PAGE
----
1. How about neck and shoulder pain. I experience on my longest efforts 5-10 hour events. I’ve had a retul bike fit and I’m working on neck and shoulder strength and mobility work but wondering if there are other fixes.

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  3. If anyone is interested as well, it may be a bit outdated, but there’s a good book out there called Tom Danielson’s Core Advantage. It has a few of these exercises in it, and maybe a few of the stretches.

  4. We keep getting more complicated with our solutions. Basic stiff-legged deadlifts are not only wonderful for strength, but are also natural stretches for the whole back. They’ve worked for me and many other athletes for 50 years and are nice and basic. Enjoy!

  5. Excellent article with lots of good advice. Further to your suggestion to consult a “physical therapist who is also well versed in bike fit”: google “bike pt” to find the US organization that trains and certifies practitioners in both disciplines, with a search function to find a certified professional near you. Two years ago, pain and weakness in my upper back and shoulders had taken all the joy out of cycling. I found a gold certified bike pt pro who showed me how to fix the problems and keep them from coming back. The key is consulting one person who is expert in both disciplines.

  6. Good article, thanks. Three years ago, I herniated a disc in a cross race. The injury happened on a Sunday and it was so bad I had an operation on Wednesday. While recovering I found the attached exercises. I’m a Landscaper and I thought I had a strong back, but after doing these exercises, I found out I did not. I’m a competitive Mtn Biker and in three years I have not had to sit up to stretch my back which I used to do regularly. I recommend these all the time and everyone has the same outcome.

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  8. Nice article. This spring, I added 2 pilates classes a week to my life routine and have found them extremely beneficial for the entire body. I started back in the gym this fall and am pleasantly surprised by the improvement in movement and strength. Typically as the lifting periodization progresses (heavier weights) I move from squats to the leg press. My gym has added a hack squat machine. Would you recommend the traditional leg press over hack squats? I am a 51 year old female. As always thank you for the articles, inspiration, and expertise.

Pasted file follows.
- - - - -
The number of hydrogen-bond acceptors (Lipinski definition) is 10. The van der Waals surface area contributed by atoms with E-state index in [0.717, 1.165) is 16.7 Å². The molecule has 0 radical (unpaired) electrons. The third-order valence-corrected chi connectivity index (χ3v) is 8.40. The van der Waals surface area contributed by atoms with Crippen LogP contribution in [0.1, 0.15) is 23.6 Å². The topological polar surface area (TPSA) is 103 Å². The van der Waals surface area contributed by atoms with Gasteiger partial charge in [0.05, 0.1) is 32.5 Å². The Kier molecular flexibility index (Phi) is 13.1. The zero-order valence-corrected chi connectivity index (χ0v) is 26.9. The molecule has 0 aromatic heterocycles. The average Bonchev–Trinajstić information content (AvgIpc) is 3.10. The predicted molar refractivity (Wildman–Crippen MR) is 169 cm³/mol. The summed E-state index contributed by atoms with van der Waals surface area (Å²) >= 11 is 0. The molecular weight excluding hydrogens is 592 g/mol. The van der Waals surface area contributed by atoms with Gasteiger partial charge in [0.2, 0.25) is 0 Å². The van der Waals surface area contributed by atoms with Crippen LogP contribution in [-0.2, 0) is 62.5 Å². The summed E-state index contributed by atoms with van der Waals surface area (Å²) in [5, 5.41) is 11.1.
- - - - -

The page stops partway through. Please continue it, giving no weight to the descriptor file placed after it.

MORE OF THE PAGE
9. Great basic exercises! I have been a fitness coach for over 20 years and have seen numerous cyclists and other athletes with low back pain and I start with exercises just like these. For some it is a rude awaking that they often can’t execute the exercises properly which shows them they are week in their core.

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  11. The conservative approach to exercises, if consistently done, are as good as needed for most cyclist in my opinion. I’ve hurt myself over the years by being too aggressive with weights. Nice article. Google as usual and you can find many back improving routines

  12. Two words — FOUNDATION TRAINING–by Dr. Eric Goodman. Blew out my L4/L5 discs years ago but have used FT to make my ENTIRE posterior muscle chain from my neck to my achilles stronger and pain free. Cycling 20 miles used to be pretty challenging for me due to lower back pain. Now with FT every week for about 40 minutes (2 X 20 min) I am way beyond the episodic back pain issue. The link to a better life is

  13. I’ve been cycling regularly for 30+ years. I experienced a dramatic reduction in aches, pains and injuries (except crashing :)) after hitting the gym about 5 years ago and doing a light weight/core routine. Now the first thing that aches when I ride are my quads.

    One thing I recommend are shrugs – you don’t need a lot of weight, just repetitions. I do 4 x 12 w/15 lb barbells.

    Also to those who start out, be patient – it will take a while to experience the benefits.